As long-time advocates for increases to supportive housing, CMHA Ontario is pleased to see improved housing and ending homelessness as central long-term goals of Ontario’s new Poverty Reduction Strategy, Realizing Our Potential. The strategy recognizes that factors contributing to poverty are complex and multi-faceted, and that adequate housing is an essential ingredient to reducing poverty. For example, education may provide a path out of poverty, but not without a roof overhead to study and rest. Having a home and, in particular a permanent address, is an important first step for many people to move out of poverty and to take advantage of services or employment training.
For many vulnerable people in Ontario, especially those with mental illnesses and addictions, chronic homelessness or sub-standard housing are ongoing problems. However, homelessness is something that can be effectively tackled.
Research clearly shows that a Housing First approach works. Simply put, Housing First is an approach where housing is provided as the first step, in combination with supportive services, to people who are homeless and living with mental health issues. It is based on the idea that the first and most primary need for people is housing, and that any other issues a person is living with can be addressed once a person has housing. As stated in Realizing Our Potential, “When individuals and families have a home to call their own, they have improved health, education and employment prospects, and they are that much closer to exiting poverty.”
The following promises related to housing are featured in Ontario’s Poverty Reduction Strategy:
- Enhance funding for the Community Homelessness Prevention Initiative by $42 million starting in 2014-15 and, up to a total of $294 million in subsequent years. As part of this initiative, Ontario will provide municipalities and local governments with $251 million in 2014-15 to prevent and reduce homelessness in their local communities.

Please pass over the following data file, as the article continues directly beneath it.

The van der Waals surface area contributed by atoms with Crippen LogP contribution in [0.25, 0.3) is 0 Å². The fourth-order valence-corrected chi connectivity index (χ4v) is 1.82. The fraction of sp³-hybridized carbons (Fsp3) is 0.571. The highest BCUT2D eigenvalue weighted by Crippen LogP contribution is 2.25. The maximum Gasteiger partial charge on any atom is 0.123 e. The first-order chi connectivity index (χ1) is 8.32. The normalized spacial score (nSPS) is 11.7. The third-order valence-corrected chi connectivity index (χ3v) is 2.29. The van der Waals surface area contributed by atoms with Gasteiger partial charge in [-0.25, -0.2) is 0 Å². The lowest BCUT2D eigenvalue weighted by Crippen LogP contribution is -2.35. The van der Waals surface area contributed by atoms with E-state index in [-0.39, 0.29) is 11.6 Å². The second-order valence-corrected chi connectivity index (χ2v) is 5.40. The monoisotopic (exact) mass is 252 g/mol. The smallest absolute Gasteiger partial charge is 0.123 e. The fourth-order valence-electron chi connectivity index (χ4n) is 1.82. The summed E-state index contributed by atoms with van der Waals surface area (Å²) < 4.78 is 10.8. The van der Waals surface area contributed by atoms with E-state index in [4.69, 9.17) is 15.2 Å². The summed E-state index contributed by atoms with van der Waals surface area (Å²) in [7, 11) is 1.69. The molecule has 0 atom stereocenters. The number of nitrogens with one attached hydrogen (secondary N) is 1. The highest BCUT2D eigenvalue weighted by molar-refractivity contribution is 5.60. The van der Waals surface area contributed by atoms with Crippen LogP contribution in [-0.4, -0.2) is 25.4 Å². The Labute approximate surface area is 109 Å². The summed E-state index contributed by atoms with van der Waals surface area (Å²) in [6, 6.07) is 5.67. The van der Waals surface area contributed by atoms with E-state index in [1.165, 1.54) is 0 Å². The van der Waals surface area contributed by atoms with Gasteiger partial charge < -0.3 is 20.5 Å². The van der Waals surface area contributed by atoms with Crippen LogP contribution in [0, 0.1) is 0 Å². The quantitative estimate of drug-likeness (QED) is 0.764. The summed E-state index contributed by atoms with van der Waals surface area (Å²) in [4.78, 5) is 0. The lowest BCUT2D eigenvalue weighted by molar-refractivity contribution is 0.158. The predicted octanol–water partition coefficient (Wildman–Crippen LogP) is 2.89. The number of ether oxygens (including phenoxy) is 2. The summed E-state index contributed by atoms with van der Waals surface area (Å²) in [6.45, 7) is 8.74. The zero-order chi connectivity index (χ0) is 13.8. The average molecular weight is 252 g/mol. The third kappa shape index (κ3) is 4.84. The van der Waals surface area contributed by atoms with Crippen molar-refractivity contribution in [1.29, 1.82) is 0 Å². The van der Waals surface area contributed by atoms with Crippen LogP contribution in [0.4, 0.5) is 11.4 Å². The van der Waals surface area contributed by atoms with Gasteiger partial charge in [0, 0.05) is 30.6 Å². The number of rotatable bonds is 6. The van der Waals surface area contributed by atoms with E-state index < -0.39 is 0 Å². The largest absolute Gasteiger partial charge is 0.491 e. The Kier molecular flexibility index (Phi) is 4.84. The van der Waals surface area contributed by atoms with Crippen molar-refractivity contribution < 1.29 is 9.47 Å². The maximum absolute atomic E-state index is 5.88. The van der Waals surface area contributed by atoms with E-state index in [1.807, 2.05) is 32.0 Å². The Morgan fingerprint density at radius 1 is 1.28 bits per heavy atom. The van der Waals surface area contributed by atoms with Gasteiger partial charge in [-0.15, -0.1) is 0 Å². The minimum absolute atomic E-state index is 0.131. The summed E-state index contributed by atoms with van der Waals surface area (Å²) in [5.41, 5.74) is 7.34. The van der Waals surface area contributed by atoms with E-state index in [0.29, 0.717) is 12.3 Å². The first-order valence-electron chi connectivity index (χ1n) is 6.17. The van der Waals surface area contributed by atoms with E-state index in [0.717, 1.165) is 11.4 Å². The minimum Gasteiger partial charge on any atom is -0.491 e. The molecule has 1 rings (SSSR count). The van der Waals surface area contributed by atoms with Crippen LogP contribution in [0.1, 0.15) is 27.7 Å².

- Build on the momentum generated by the Long-Term Affordable Housing Strategy, the province will update its Strategy by 2015-16, so that housing policies are relevant to current realities and reflect new research and best practices.
- Invest $4 million dollars of funding to the important supportive housing project called At Home/Chez Soi. This was a four-year research demonstration project funded by the Mental Health Commission of Canada and, its funding ending in March 2013. This additional funding will provide 240 people, with serious mental health issues living in 216 units in Toronto, with rent supplements and support services to enable them to live successfully in their communities
- Allocate $16 million over three years to create approximately 1,000 new supportive housing spaces.
- Use the 2015 Pan/Parapan American Games Athletes’ Village as a new mixed-use community on Toronto’s waterfront that will include 253 units of and up to 100 additional affordable ownership units.
- Contribute over $400 million to match the federal government’s commitment to the Investment in Affordable Housing (IAH) for Ontario program over the next five years. That’s a total investment of over $801 million for affordable housing across the province!
- Provide support for off-reserve Aboriginal housing through a dedicated program under the extension of the IAH program. To date, 151 Aboriginal households have received loans to purchase homes, while 109 have benefited from a repair program, and 13 rental projects for 138 units have been approved for funding.